Sun filtering through the leaves and woodsmoke

Sun filtering through the leaves and woodsmoke

There were some funny aspects to the campground, too.  Drinking was supposedly prohibited, but the gift shop offered at least a dozen different types of shot glasses.  And one night we heard our neighbor, an elderly guy with a booming voice, telling stories at the campfire, one of which ended with, “and then he lit a fire in the fireplace and the snakes came out and got him.”  I wish I had heard the rest of the story.

By far the best part of Hunting Island, however, was the glorious beach—miles and miles of it.  But that will have to wait until the next post.


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Strange Bedfellows or Life Slices

NC CAMPGROUND-100Travel shakes up habits and preconceptions.  I have strong opinions, likes, and dislikes—a tendency likely to get more pronounced in geezerhood.  That’s a scary thought.  Fortunately, this trip may slow that progression in causing me to reconsider old opinions and take more care in my judgments.

There was a time when I would have been appalled to stay for several weeks at a campground in full view of an interstate highway.  Who does that?  Noisy, crowded, what’s the point?  I like space and nature.  But we stayed in such a campground, and it was (mostly) a pleasure and an education.

Aaah, the interstate.

Aaah, the interstate.

It is not easy to find a good campground in North Carolina’s upscale region.  The Research Triangle of Raleigh, Durham, and Chapel Hill is full of universities, smart people, tech jobs, good restaurants, large subdivisions, and acres of shopping opportunities.  Not much room for campgrounds.  But we wanted to spend a few weeks there to visit our daughter, son-in-law, and grandchildren and their neighborhood does not allow trailers in driveways.

We made reservations in a campground that appeared to be the best choice in the area.  We knew it was near the interstate.  In fact, it turned out to be within waving distance of the passing cars and trucks.  When we arrived, we were told that we had been bumped from the quieter area that we had requested to a space near the highway, next to a rusty trailer that looked like it had not been moved or had the shades opened in a decade. When we drove back to the office to request another space, we were scolded for going over the 8 mph (strictly enforced!) speed limit.  I looked at George.  “Should we just leave?”  I wanted to, but there were no ready alternatives.

Our personal live oak tree

Our personal live oak.

After some discussion with the management, who turned out to be very nice, we ended up in a lovely space, under an acorn-bombing live oak tree.  Closer to the traffic noise than we would have liked, but—and here’s my first assumption smashed—traffic noise is not so bad.  I always assumed that people who live near interstates had no alternative and simply learn to put up with the noise.  Maybe not.  They may like it.  Because, believe it or not, it can have a soothing quality, especially at night, a sort of traffic white noise lulling you to sleep.  Add varying levels of train whistles and you have a symphony.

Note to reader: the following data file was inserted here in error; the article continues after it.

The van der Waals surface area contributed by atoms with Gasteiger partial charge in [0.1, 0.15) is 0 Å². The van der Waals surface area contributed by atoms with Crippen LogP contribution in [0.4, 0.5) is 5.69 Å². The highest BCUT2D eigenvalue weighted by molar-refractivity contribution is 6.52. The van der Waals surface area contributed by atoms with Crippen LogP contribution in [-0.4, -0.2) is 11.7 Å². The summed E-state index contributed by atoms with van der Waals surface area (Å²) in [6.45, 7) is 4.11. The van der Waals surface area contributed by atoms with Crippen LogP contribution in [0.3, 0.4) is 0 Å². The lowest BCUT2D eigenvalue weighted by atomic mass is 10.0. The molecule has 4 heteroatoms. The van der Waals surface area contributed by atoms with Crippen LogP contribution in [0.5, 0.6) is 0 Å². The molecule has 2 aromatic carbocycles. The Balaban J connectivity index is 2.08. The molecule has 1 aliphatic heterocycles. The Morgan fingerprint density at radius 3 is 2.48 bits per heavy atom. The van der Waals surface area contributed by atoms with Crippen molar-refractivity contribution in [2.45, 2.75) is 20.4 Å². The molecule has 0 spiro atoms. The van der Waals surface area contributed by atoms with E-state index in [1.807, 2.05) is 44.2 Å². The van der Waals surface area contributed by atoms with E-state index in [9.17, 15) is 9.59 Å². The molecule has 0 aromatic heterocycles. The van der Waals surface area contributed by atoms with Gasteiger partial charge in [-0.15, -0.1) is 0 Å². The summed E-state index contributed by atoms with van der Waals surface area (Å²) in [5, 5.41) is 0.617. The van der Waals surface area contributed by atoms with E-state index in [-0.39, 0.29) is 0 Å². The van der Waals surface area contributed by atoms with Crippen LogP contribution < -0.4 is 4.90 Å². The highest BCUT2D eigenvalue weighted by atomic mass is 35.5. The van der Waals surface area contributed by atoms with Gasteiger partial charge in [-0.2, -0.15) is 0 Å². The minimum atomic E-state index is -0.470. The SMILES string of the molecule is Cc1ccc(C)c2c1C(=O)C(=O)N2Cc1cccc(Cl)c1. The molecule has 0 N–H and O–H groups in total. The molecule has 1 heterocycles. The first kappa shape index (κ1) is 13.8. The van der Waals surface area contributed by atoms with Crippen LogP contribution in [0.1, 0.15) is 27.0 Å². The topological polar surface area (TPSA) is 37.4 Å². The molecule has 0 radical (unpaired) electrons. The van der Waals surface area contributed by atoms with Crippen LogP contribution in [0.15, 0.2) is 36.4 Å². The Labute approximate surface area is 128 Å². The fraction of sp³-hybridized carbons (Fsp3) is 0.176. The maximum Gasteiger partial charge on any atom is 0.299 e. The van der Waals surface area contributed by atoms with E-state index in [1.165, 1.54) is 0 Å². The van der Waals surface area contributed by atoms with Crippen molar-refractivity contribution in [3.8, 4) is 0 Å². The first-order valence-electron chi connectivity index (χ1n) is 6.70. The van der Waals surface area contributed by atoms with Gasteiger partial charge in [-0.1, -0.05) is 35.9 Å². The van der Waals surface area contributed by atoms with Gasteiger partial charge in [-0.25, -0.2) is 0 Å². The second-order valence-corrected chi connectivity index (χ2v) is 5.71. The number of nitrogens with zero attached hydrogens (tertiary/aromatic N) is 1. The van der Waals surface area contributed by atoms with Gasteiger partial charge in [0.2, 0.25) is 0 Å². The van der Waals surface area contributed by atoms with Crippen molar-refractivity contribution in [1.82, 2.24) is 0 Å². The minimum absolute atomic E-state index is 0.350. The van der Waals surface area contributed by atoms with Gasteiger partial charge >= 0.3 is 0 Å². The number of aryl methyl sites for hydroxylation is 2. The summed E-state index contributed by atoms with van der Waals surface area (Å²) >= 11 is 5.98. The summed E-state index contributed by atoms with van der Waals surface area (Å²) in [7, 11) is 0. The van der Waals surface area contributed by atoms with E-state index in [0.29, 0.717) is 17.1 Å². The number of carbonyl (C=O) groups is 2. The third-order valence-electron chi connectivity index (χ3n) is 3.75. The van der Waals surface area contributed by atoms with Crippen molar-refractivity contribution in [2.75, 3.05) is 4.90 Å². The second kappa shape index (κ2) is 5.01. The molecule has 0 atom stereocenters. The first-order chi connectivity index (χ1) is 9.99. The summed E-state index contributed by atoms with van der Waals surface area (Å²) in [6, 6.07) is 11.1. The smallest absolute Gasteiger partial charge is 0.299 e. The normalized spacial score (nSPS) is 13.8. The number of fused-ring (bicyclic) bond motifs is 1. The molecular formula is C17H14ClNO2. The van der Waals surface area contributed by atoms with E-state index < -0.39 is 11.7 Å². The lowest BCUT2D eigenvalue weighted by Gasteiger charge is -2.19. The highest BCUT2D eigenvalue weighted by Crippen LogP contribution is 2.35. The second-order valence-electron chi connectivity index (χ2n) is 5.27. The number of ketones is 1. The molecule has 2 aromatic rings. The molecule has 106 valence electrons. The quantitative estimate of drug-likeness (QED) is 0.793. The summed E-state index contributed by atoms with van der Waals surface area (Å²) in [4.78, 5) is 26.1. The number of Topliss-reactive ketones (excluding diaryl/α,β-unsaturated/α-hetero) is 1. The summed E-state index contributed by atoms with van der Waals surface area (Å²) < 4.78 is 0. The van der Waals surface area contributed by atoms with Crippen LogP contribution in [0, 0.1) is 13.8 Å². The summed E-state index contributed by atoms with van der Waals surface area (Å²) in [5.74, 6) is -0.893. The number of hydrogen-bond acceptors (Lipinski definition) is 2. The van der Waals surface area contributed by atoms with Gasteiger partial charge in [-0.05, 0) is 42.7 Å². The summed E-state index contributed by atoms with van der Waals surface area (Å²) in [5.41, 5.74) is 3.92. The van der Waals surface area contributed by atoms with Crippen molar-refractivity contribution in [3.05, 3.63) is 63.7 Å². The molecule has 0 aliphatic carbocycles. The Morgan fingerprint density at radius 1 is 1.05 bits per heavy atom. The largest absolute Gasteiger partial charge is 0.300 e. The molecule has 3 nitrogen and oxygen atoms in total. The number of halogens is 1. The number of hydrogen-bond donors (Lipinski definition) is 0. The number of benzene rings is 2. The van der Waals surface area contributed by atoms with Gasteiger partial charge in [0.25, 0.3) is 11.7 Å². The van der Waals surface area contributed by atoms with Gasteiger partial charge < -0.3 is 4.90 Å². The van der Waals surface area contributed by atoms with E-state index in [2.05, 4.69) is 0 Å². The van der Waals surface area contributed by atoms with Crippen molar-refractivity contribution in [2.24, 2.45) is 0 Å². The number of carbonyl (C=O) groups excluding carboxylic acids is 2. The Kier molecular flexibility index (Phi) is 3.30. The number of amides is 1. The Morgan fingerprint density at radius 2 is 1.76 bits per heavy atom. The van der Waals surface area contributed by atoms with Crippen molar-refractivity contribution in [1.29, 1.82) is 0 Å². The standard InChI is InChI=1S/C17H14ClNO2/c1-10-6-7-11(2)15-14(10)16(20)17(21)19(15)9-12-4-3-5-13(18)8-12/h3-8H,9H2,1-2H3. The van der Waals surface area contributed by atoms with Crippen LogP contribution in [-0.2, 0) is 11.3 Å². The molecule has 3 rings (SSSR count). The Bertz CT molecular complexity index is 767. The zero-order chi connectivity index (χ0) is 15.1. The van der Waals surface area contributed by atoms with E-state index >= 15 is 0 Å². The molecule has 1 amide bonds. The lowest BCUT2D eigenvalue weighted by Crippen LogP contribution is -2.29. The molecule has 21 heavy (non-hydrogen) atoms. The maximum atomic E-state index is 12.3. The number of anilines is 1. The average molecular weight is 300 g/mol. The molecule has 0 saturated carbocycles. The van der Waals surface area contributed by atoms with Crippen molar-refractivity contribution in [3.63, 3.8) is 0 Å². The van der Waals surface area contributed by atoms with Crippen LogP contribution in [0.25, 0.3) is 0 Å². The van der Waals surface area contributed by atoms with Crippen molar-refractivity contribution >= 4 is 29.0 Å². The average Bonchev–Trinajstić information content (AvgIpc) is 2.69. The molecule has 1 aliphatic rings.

Nighttime highway

And–second assumption smashed—the people sitting in front of their trailers watching the interstate aren’t odd or starved for entertainment (well, they may be, but not necessarily).  Interstate watching is like sitting on your front porch and watching the street activity—but on steroids.

Watching the trucks roll by

Watching the trucks roll by

Sunset and the traffic keeps moving

Sunset and the traffic keeps on

It’s fascinating to see this East Coast road artery pulsing with varying degrees of activity throughout the day and night.  It’s always moving except for a few periods of dead quiet in the early morning hours.

NC CAMPGROUND-38Then you will hear the sound of a truck approaching, swooshing by, fading into the distance, followed by dead quiet again.  Traffic gradually picks up in the predawn and reaches full force when the sun comes up, ebbing and flowing throughout the day, with occasional breakdowns on the side of the road.  It is almost musical in the tempos, tentative and quiet to swelling, pulsating energy.

NC CAMPGROUND-42All those lives passing by at 70 miles per hour—it’s fascinating and hypnotic.  Who are they? Where are they going?  What is their story?  So many people, each with a unique pattern of connections and—what is for them—the all-consuming business of their own lives that we will never know.  It’s mind boggling.

Some of those people stop off at the campground for a night or several.  And we got to hear about their lives.  A woman across from us sat out at her picnic table with her little white pup.  She just sat, doing nothing.  It turns out she had a gas leak in her new RV and was waiting for a repair person.  She was 68 years old and by herself.  Her husband had retired some years ago and then had taken on a second career.  As he again neared retirement, they picked out their ideal RV for retirement travel.  Then he was diagnosed with pancreatic cancer.  He died six months ago and she bought a puppy and the RV she and her husband had picked out.  It was brand new and she was taking this trip, only 37 miles from her home, because it was her anniversary and she needed to get out of the house.